Assessment of hemodynamic and vascular parameters in Alzheimer's disease, vascular dementia and mild cognitive abnormalities: a pilot study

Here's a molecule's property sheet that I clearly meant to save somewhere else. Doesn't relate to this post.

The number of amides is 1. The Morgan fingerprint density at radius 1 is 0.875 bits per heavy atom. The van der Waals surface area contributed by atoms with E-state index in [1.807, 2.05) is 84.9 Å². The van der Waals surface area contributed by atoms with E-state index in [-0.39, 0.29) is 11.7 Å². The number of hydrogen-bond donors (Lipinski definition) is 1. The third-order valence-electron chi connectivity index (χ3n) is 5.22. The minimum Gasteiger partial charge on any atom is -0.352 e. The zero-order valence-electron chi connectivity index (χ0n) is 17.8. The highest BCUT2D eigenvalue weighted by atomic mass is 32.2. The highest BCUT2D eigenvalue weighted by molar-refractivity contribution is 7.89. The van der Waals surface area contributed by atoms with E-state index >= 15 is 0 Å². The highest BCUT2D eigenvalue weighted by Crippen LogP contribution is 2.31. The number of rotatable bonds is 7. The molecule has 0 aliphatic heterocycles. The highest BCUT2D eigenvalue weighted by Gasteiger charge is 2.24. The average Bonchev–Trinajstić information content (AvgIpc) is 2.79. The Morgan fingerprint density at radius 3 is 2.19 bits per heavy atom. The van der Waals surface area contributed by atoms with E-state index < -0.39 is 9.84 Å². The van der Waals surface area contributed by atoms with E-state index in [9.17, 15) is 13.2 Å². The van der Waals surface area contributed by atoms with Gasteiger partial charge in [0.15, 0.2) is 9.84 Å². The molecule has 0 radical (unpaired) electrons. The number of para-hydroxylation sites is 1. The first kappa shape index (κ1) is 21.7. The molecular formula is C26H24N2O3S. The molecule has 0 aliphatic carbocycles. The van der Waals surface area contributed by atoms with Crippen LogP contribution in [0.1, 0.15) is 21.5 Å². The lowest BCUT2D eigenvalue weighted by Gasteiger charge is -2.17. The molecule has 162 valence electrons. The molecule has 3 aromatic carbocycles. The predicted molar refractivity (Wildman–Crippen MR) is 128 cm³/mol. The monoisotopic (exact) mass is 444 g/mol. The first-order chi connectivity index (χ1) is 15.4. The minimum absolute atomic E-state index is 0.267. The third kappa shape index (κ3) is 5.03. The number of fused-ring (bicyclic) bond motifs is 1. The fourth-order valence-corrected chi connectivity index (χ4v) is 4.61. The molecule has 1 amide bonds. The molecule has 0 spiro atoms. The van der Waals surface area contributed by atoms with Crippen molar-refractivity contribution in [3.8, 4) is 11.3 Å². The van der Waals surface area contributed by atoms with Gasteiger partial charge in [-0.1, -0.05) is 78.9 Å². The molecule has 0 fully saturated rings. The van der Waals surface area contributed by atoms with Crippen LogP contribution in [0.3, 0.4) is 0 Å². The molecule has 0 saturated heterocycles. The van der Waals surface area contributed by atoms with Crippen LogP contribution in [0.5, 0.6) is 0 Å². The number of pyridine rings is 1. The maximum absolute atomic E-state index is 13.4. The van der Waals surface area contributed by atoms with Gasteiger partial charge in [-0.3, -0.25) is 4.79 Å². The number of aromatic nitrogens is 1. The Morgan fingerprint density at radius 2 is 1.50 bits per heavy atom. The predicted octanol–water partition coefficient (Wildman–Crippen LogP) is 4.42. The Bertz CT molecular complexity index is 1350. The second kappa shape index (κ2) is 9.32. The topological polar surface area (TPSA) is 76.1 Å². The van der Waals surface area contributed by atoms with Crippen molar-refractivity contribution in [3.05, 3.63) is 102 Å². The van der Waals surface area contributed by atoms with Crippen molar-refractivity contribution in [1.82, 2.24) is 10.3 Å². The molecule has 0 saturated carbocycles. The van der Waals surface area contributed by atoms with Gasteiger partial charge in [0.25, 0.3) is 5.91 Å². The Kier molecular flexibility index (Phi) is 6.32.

Abstract Objectives: this pilot study correlated cardiovascular parameters such as atherosclerosis and arterial stiffness in patients with aged-related dementia and sought to identify hemodynamic differences that can help in differential diagnosis. Method: a longitudinal prospective study was performed of 46 patients aged 60 to 80 years in the city of Belo Horizonte, Minas Gerais, Brazil. The patients were classified into three groups: those with Alzheimer’s disease (AD), vascular dementia (VD) or mild cognitive impairment (MCI). The groups were classified by clinical examination and CT or magnetic resonance imaging tests of the encephalon. The arterial stiffness and other hemodynamic parameters of the patients were measured using the Mobil-O-Graph device and carotid artery ultrasound scanning. Data analysis was performed by descriptive statistics, multinomial logistic regression and analysis of variance. Results: 18 patients (39.1%) had MCI, 18 (39.1%) AD and 10 (21.8%) VD. Image exams revealed greater obstructive microangiopathy in the AD group than the MCI group (p<0.05), which in turn exhibited greater normality in such tests than the AD group (p<0.05). There were no significant differences among the groups for the hemodynamic variables. The carotid artery ultrasound examinations identified a greater degree of normality in the MCI group than the AD group (p<0.05). Conclusion: the results do not support the idea of using noninvasive hemodynamic evaluation methods as additional exams in the differential diagnosis of these pathologies.